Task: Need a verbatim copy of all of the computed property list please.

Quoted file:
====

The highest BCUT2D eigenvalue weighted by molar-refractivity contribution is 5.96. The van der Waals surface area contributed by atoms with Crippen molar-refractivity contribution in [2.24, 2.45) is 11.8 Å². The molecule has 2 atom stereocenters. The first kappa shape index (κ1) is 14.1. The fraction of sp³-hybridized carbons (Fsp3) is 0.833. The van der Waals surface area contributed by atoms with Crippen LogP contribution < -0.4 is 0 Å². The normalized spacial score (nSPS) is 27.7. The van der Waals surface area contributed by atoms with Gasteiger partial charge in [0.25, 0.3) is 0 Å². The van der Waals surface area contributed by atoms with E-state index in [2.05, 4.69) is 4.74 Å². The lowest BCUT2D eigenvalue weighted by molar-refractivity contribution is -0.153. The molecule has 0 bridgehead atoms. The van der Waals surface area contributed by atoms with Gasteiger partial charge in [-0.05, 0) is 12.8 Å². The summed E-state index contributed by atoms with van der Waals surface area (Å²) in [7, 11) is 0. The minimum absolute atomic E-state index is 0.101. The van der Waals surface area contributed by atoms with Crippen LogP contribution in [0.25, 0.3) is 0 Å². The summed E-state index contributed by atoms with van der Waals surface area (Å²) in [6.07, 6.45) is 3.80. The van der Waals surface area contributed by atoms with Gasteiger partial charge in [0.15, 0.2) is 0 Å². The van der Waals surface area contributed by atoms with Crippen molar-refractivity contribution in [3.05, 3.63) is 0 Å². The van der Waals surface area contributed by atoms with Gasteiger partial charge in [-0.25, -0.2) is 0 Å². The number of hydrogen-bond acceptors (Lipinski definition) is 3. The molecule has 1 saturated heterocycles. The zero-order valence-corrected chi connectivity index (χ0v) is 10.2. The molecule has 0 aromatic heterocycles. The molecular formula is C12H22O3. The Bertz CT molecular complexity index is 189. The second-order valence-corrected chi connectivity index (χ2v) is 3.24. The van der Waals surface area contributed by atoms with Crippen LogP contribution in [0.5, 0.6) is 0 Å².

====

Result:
The highest BCUT2D eigenvalue weighted by molar-refractivity contribution is 5.96. The van der Waals surface area contributed by atoms with Crippen molar-refractivity contribution in [2.24, 2.45) is 11.8 Å². The molecule has 2 atom stereocenters. The first kappa shape index (κ1) is 14.1. The fraction of sp³-hybridized carbons (Fsp3) is 0.833. The van der Waals surface area contributed by atoms with Crippen LogP contribution < -0.4 is 0 Å². The normalized spacial score (nSPS) is 27.7. The van der Waals surface area contributed by atoms with Gasteiger partial charge in [0.25, 0.3) is 0 Å². The van der Waals surface area contributed by atoms with E-state index in [2.05, 4.69) is 4.74 Å². The lowest BCUT2D eigenvalue weighted by molar-refractivity contribution is -0.153. The molecule has 0 bridgehead atoms. The van der Waals surface area contributed by atoms with Gasteiger partial charge in [-0.05, 0) is 12.8 Å². The summed E-state index contributed by atoms with van der Waals surface area (Å²) in [7, 11) is 0. The minimum absolute atomic E-state index is 0.101. The van der Waals surface area contributed by atoms with Crippen LogP contribution in [0.25, 0.3) is 0 Å². The summed E-state index contributed by atoms with van der Waals surface area (Å²) in [6.07, 6.45) is 3.80. The van der Waals surface area contributed by atoms with Gasteiger partial charge in [0.15, 0.2) is 0 Å². The van der Waals surface area contributed by atoms with Crippen molar-refractivity contribution in [3.05, 3.63) is 0 Å². The van der Waals surface area contributed by atoms with Gasteiger partial charge in [-0.25, -0.2) is 0 Å². The number of hydrogen-bond acceptors (Lipinski definition) is 3. The molecule has 1 saturated heterocycles. The zero-order valence-corrected chi connectivity index (χ0v) is 10.2. The molecule has 0 aromatic heterocycles. The molecular formula is C12H22O3. The Bertz CT molecular complexity index is 189. The second-order valence-corrected chi connectivity index (χ2v) is 3.24. The van der Waals surface area contributed by atoms with Crippen LogP contribution in [0.5, 0.6) is 0 Å².